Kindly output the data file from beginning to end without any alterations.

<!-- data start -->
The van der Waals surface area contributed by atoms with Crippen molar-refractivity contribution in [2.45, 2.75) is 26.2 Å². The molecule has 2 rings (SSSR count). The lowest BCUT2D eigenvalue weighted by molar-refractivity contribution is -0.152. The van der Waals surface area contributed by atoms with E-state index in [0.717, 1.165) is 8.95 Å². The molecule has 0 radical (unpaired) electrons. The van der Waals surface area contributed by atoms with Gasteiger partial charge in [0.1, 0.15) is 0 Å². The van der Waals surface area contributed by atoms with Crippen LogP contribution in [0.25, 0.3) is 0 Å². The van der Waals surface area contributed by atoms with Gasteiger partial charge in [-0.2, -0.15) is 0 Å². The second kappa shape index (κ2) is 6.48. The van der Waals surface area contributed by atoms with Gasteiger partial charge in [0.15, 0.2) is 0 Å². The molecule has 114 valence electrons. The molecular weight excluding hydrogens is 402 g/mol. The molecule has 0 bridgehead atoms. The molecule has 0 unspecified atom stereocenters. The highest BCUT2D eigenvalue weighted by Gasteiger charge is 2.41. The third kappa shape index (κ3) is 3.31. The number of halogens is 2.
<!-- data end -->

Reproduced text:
The van der Waals surface area contributed by atoms with Crippen molar-refractivity contribution in [2.45, 2.75) is 26.2 Å². The molecule has 2 rings (SSSR count). The lowest BCUT2D eigenvalue weighted by molar-refractivity contribution is -0.152. The van der Waals surface area contributed by atoms with E-state index in [0.717, 1.165) is 8.95 Å². The molecule has 0 radical (unpaired) electrons. The van der Waals surface area contributed by atoms with Gasteiger partial charge in [0.1, 0.15) is 0 Å². The van der Waals surface area contributed by atoms with Crippen LogP contribution in [0.25, 0.3) is 0 Å². The van der Waals surface area contributed by atoms with Gasteiger partial charge in [-0.2, -0.15) is 0 Å². The second kappa shape index (κ2) is 6.48. The van der Waals surface area contributed by atoms with Gasteiger partial charge in [0.15, 0.2) is 0 Å². The molecule has 114 valence electrons. The molecular weight excluding hydrogens is 402 g/mol. The molecule has 0 bridgehead atoms. The molecule has 0 unspecified atom stereocenters. The highest BCUT2D eigenvalue weighted by Gasteiger charge is 2.41. The third kappa shape index (κ3) is 3.31. The number of halogens is 2.